I’m home sick today and wishing I still had some of this pizza left. Calling it “homemade” might be a bit misleading because I don’t make the pizza dough; however, I still thinks this counts as homemade because believing that is good for my self-esteem.
Back to the pizza. I’ve made a bunch of variations but this one was my favorite.
Tomato sauce (if you use jarred sauce, Rao’s is my favorite)
Thin slices of prosciutto (about 2 ounces)
Dried figs, thinly sliced
Whole Foods sells whole wheat pizza dough in the freezer section and it takes about a day in the fridge to defrost. If you remember, leave it out for a half hour or so before you make the pizza because it’s easier to stretch dough when it’s close to room temperature. I never remember to and it always works out fine.
Preheat your oven to 500 degrees. Spread a little olive oil on a sheet pan and place floured dough in the center. Gently stretch it out and flatten so the dough takes up most of the pan.
Spread a very little bit of sauce on the dough, leaving a 1-inch border around the edge. Sprinkle the cheese, again leaving the border. Lay strips of prosciutto on top of the cheese.
Cook pizza for 12 minutes and then place pieces of fig on top and return the pizza to the oven. When the cheese is bubbly and the crust is lightly browned (probably another 2-5 minutes), it’s done! If you want the arugula slightly wilted, add it and return to the oven for just a minute. Otherwise, you can add the arugula just before serving.
For many people 2013 was the year of quinoa and kale. I wish I could say that was true for me! My year of cooking’s keywords would be ones like cream, braised meat, and pancetta on everything. This year I want to do more cooking but make fewer dirty dishes. Because you know what sucks at the end of a delicious meal? Doing the dishes.
Here are two meals that I made a lot last year. Try them and let me know how it goes. Or better yet, make them and invite me over. I’ll bring some wine and a crazy toddler.
Crispy-skinned chicken thighs – Inspired by this recipe from Dinner: A Love Story, I have been making this (at least) once a week for the past month or two. I follow the recipe pretty closely but I omit the mushrooms and I add a veggie to cook in the pan after the chicken is done.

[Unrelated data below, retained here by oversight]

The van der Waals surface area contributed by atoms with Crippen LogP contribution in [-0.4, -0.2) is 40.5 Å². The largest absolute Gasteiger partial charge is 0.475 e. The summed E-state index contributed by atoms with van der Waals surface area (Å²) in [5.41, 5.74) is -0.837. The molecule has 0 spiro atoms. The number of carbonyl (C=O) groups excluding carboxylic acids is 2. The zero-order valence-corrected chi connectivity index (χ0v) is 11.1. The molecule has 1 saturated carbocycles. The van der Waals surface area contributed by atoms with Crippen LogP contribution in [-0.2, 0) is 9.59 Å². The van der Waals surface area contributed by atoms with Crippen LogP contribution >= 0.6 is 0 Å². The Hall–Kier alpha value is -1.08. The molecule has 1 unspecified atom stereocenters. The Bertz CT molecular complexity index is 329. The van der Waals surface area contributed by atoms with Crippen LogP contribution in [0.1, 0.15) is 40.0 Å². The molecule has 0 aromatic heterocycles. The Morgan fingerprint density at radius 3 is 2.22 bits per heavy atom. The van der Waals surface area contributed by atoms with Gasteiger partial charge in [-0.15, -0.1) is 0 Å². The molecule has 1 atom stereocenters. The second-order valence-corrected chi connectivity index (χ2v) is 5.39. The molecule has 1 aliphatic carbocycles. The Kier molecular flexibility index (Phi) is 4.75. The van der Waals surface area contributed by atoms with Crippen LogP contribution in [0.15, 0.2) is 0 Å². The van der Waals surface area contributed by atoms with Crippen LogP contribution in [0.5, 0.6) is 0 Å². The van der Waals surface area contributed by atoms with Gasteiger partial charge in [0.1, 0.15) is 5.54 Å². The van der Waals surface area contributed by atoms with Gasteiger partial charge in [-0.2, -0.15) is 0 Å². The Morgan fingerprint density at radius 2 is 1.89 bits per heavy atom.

It doesn’t matter if the chicken thighs are boneless or not, but they definitely should NOT be skinless. I’ve been using grapeseed oil instead of olive oil for recipes like this because it has a high smoking point and is pretty flavorless (in a good way).
To add the veggies, after the chicken comes out of the oven, remove it from the pan and let it rest on another plate. In the mean time, add a veggie to the pan with the onions and thyme and saute for a few minutes. Spinach works perfectly because it wilts quickly. If you’re using something firmer like carrots, string beans, or French beans, you may want to blanch them ahead of time so they won’t be completely raw when you throw them in the pan. Brussels sprouts would be great too.
Pasta with arugula in a lemon cream sauce – Ina Garten really can do no wrong. This recipe is published in her cookbook Barefoot Contessa at Home and is a bit different from the web version because there is no broccoli mentioned in the book.
I like to add cooked pancetta or prosciutto (bake it on a sheet pan at 375 for 8 minutes or so until crisp and then blot with paper towels to absorb any oil). I use gemelli pasta instead of fusilli because I illogically hate fusilli (almost as much as I hate rigatoni). The recipe calls for two cups of heavy cream and I’ve experimented with using half and half, or whole milk and heavy cream, and while it tastes pretty much the same, I find that using something other than cream gives a curdled quality to the sauce. It really tastes fine but the lemon juice reacts strangely and makes it a little lumpy. Also, don’t get freaked out if your garlic turns blue. It has to do with the acid in the lemon juice. It has only happened to me a few times but it was unsettling and made me think of Bridget Jones’s blue soup.